December 2, 2016

Electing a pope: a cardinal’s most important role

By Natalie Hoefer

“Becoming a cardinal, as much as I understand it, is an additional invitation to serve. … Perhaps God thinks I don’t love the Church enough. So he’s given me an even more profound way to love it more.”

Such is Cardinal Joseph W. Tobin’s view of his elevation to the College of Cardinals. Of all the additional ways in which he’ll now serve and love the Church more as a cardinal, the most “profound” is his role in electing a new pope.

Pope Francis is 79 years old. Papal retirement is now a proven precedent. Cardinal Tobin is 64, well below the conclave age-cutoff of 80. These facts all point to the likelihood that he will be involved in electing a new pope at some point, perhaps more than once.

What will that process look like for Cardinal Tobin and the other 119 cardinal electors? And what are some of the more obscure facts surrounding this most important service of the cardinal-electors?

Rituals, rules and results

If the pope dies, the first action of the cardinals is the “Novendiales,” the “nine days” of mourning during which each cardinal offers a daily Mass for the repose of the soul of the pope.

Within 15-20 days of a pope’s death or resignation, the cardinals must gather in Rome for the conclave to elect a new pope.

On the morning the conclave begins, Cardinal Tobin and the other cardinals gather in St. Peter’s Basilica in the Vatican to celebrate a “Votive Mass for the Election of a Pope.”

In the afternoon, the cardinal-electors process solemnly into the Sistine Chapel chanting a hymn calling upon the Holy Spirit. After oaths to secrecy, some ceremonies and a meditation, all but the cardinal-electors and four assistants are allowed to be present in the Sistine Chapel during the conclave, and those four must leave during votes.

While the elected pope must simply be a practicing Catholic male, not even necessarily a priest, in the past 600 years the elected pope has been a cardinal-elector. He must gain a two-thirds majority vote from the 120 cardinal-electors to be chosen.

From there, rules abound as to how many ballots can be taken over how many days before a break is mandated, with black smoke being emitted from a chimney in the Sistine Chapel after each unsuccessful vote. If a pope is not elected after so many days and ballots, then he may be elected by an absolute majority.

A successful ballot is indicated by issuing white smoke from the chimney and the ringing of the bells in St. Peter’s Basilica. The new pope is announced when a cardinal steps out onto the central balcony of the basilica and calls out “Habemus papam”—“We have a pope.” He then announces the name of the man elected and the papal name that he has chosen. Some minutes later, the new pope steps out on the balcony to greet and bless the crowd.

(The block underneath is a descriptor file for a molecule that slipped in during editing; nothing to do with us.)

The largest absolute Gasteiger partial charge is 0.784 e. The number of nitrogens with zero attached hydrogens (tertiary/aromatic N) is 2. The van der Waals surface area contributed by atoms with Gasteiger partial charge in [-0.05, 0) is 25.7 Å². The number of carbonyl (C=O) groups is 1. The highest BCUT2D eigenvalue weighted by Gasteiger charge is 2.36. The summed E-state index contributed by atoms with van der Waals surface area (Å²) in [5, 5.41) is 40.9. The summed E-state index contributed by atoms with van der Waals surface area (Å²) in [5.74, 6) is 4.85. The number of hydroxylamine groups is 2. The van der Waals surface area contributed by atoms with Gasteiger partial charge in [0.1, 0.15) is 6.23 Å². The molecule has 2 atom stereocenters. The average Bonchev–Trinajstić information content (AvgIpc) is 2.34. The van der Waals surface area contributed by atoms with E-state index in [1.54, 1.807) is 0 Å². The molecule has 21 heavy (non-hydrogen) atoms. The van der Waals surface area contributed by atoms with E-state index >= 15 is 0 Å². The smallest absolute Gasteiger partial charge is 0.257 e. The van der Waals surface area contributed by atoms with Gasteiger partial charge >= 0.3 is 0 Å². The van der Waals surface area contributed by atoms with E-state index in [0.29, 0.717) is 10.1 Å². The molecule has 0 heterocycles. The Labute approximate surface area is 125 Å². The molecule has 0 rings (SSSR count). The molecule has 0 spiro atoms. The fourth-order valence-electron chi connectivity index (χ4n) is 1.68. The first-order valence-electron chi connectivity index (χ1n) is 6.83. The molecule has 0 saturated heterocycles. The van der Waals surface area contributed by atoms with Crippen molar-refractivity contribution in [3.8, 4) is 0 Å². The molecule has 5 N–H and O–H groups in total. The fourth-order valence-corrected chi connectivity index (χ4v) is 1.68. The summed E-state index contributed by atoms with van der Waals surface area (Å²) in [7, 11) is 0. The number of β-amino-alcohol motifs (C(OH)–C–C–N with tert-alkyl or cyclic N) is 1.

Fascinating facts

Enough particulars of the process—the obscure facts are more fascinating.

For instance, where would Cardinal Tobin and his confreres eat, sleep and socialize when they’re not voting in the Sistine Chapel?

The answer is the Domus Marthae Sanctae, the Vatican clergy guesthouse which includes the suite where Pope Francis chooses to reside instead of in the Apostolic Palace. The guesthouse was built in 1996, has five-stories, 106 suites, 22 single rooms and one apartment.

The longest conclave lasted nearly three years, from November 1268 to September 1271. During that time, three cardinal-electors died and one resigned.

Not so with the shortest conclave in history, which lasted just 10 hours in October of 1503.

Those, however, are the extremes. According to an article about the See of Peter on the Eternal Word Television Network website, the average conclave over the last century ends on the afternoon of the third day, after about eight ballots.

As one of 120 cardinal-electors, Cardinal Tobin theoretically stands a 1-in 120 chance of being elected pope. Looking at history alone, however, the odds are not in his favor. Out of 266 popes, Pope Francis is the first pope ever elected from the Americas, and only the 11th non-European pope.

If Cardinal Tobin were elected pope, his odds of becoming a saint increase sharply—out of the 264 deceased popes, 80 are now saints, making the odds one-in-three. There are also 14 popes in various stages on the path to sainthood from Servant of God to Blessed.

But Cardinal Tobin would likely state that such statistics put the cart so far before the horse that the horse doesn’t know there’s a cart.

True, in Cardinal Tobin’s Oct. 10 press conference, he noted that “the most important thing [cardinals] do is … elect a successor” when a pope dies or retires. But given his connection with Pope Francis, he would probably prefer to push talk of conclaves and future popes aside.

Rather, Cardinal Tobin is likely much more focused on his latest opportunity to “love the Church more”—by preparing to leave his “beloved people” of central and southern Indiana, and assume his responsibilities as archbishop of the Archdiocese of Newark, N.J. †

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